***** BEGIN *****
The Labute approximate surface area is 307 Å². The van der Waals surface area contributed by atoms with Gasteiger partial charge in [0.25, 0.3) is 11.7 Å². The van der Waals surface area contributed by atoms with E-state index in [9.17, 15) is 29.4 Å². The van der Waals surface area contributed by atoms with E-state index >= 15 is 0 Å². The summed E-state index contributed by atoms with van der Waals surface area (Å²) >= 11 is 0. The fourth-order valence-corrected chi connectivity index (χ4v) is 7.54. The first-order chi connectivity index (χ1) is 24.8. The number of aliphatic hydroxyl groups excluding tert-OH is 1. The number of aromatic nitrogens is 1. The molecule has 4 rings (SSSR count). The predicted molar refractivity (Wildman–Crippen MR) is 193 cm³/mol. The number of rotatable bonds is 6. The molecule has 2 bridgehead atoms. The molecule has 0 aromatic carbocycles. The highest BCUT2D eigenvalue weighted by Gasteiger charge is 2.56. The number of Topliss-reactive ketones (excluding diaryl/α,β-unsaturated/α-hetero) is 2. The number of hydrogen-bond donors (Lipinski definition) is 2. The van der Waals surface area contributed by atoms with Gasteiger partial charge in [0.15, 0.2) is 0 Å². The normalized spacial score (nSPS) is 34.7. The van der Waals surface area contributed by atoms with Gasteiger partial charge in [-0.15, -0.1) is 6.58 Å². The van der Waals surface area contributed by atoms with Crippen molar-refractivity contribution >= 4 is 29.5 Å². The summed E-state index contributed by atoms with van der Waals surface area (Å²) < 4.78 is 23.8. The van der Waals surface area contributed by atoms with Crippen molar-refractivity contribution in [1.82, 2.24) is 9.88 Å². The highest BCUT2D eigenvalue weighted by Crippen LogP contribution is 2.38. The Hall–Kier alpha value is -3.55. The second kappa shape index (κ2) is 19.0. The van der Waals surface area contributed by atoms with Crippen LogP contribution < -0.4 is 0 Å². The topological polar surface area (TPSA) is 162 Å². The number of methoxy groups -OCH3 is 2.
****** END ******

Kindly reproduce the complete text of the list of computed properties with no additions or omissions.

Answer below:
The Labute approximate surface area is 307 Å². The van der Waals surface area contributed by atoms with Gasteiger partial charge in [0.25, 0.3) is 11.7 Å². The van der Waals surface area contributed by atoms with E-state index in [9.17, 15) is 29.4 Å². The van der Waals surface area contributed by atoms with E-state index >= 15 is 0 Å². The summed E-state index contributed by atoms with van der Waals surface area (Å²) >= 11 is 0. The fourth-order valence-corrected chi connectivity index (χ4v) is 7.54. The first-order chi connectivity index (χ1) is 24.8. The number of aliphatic hydroxyl groups excluding tert-OH is 1. The number of aromatic nitrogens is 1. The molecule has 4 rings (SSSR count). The predicted molar refractivity (Wildman–Crippen MR) is 193 cm³/mol. The number of rotatable bonds is 6. The molecule has 2 bridgehead atoms. The molecule has 0 aromatic carbocycles. The highest BCUT2D eigenvalue weighted by Gasteiger charge is 2.56. The number of Topliss-reactive ketones (excluding diaryl/α,β-unsaturated/α-hetero) is 2. The number of hydrogen-bond donors (Lipinski definition) is 2. The van der Waals surface area contributed by atoms with Gasteiger partial charge in [0.15, 0.2) is 0 Å². The normalized spacial score (nSPS) is 34.7. The van der Waals surface area contributed by atoms with Gasteiger partial charge in [-0.15, -0.1) is 6.58 Å². The van der Waals surface area contributed by atoms with Crippen molar-refractivity contribution >= 4 is 29.5 Å². The summed E-state index contributed by atoms with van der Waals surface area (Å²) < 4.78 is 23.8. The van der Waals surface area contributed by atoms with Crippen molar-refractivity contribution in [1.82, 2.24) is 9.88 Å². The highest BCUT2D eigenvalue weighted by Crippen LogP contribution is 2.38. The Hall–Kier alpha value is -3.55. The second kappa shape index (κ2) is 19.0. The van der Waals surface area contributed by atoms with Crippen LogP contribution < -0.4 is 0 Å². The topological polar surface area (TPSA) is 162 Å². The number of methoxy groups -OCH3 is 2.